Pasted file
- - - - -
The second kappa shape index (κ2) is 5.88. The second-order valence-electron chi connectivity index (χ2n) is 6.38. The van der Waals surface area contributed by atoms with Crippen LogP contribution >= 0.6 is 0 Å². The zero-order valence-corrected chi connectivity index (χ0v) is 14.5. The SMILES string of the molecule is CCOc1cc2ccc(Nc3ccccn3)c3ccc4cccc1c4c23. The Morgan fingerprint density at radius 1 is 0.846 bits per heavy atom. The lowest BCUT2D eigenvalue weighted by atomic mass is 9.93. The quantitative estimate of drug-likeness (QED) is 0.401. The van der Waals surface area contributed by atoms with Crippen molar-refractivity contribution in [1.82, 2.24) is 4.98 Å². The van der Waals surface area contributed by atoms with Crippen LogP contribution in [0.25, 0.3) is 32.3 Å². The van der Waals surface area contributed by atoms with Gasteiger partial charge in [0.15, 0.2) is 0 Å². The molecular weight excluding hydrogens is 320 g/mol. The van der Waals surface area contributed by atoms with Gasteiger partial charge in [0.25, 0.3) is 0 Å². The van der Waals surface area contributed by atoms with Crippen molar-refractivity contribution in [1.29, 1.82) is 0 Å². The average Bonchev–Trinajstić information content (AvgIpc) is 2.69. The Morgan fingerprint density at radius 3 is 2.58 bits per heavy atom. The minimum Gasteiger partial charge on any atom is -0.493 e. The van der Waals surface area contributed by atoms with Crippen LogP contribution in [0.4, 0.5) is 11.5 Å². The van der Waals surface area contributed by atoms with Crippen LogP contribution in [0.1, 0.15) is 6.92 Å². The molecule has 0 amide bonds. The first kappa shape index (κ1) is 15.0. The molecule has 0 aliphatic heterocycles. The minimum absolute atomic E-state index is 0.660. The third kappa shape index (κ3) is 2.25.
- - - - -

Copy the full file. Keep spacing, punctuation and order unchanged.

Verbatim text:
The second kappa shape index (κ2) is 5.88. The second-order valence-electron chi connectivity index (χ2n) is 6.38. The van der Waals surface area contributed by atoms with Crippen LogP contribution >= 0.6 is 0 Å². The zero-order valence-corrected chi connectivity index (χ0v) is 14.5. The SMILES string of the molecule is CCOc1cc2ccc(Nc3ccccn3)c3ccc4cccc1c4c23. The Morgan fingerprint density at radius 1 is 0.846 bits per heavy atom. The lowest BCUT2D eigenvalue weighted by atomic mass is 9.93. The quantitative estimate of drug-likeness (QED) is 0.401. The van der Waals surface area contributed by atoms with Crippen molar-refractivity contribution in [1.82, 2.24) is 4.98 Å². The van der Waals surface area contributed by atoms with Crippen LogP contribution in [0.25, 0.3) is 32.3 Å². The van der Waals surface area contributed by atoms with Gasteiger partial charge in [0.15, 0.2) is 0 Å². The molecular weight excluding hydrogens is 320 g/mol. The van der Waals surface area contributed by atoms with Gasteiger partial charge in [0.25, 0.3) is 0 Å². The van der Waals surface area contributed by atoms with Crippen molar-refractivity contribution in [1.29, 1.82) is 0 Å². The average Bonchev–Trinajstić information content (AvgIpc) is 2.69. The Morgan fingerprint density at radius 3 is 2.58 bits per heavy atom. The minimum Gasteiger partial charge on any atom is -0.493 e. The van der Waals surface area contributed by atoms with Crippen LogP contribution in [0.4, 0.5) is 11.5 Å². The van der Waals surface area contributed by atoms with Crippen LogP contribution in [0.1, 0.15) is 6.92 Å². The molecule has 0 amide bonds. The first kappa shape index (κ1) is 15.0. The molecule has 0 aliphatic heterocycles. The minimum absolute atomic E-state index is 0.660. The third kappa shape index (κ3) is 2.25.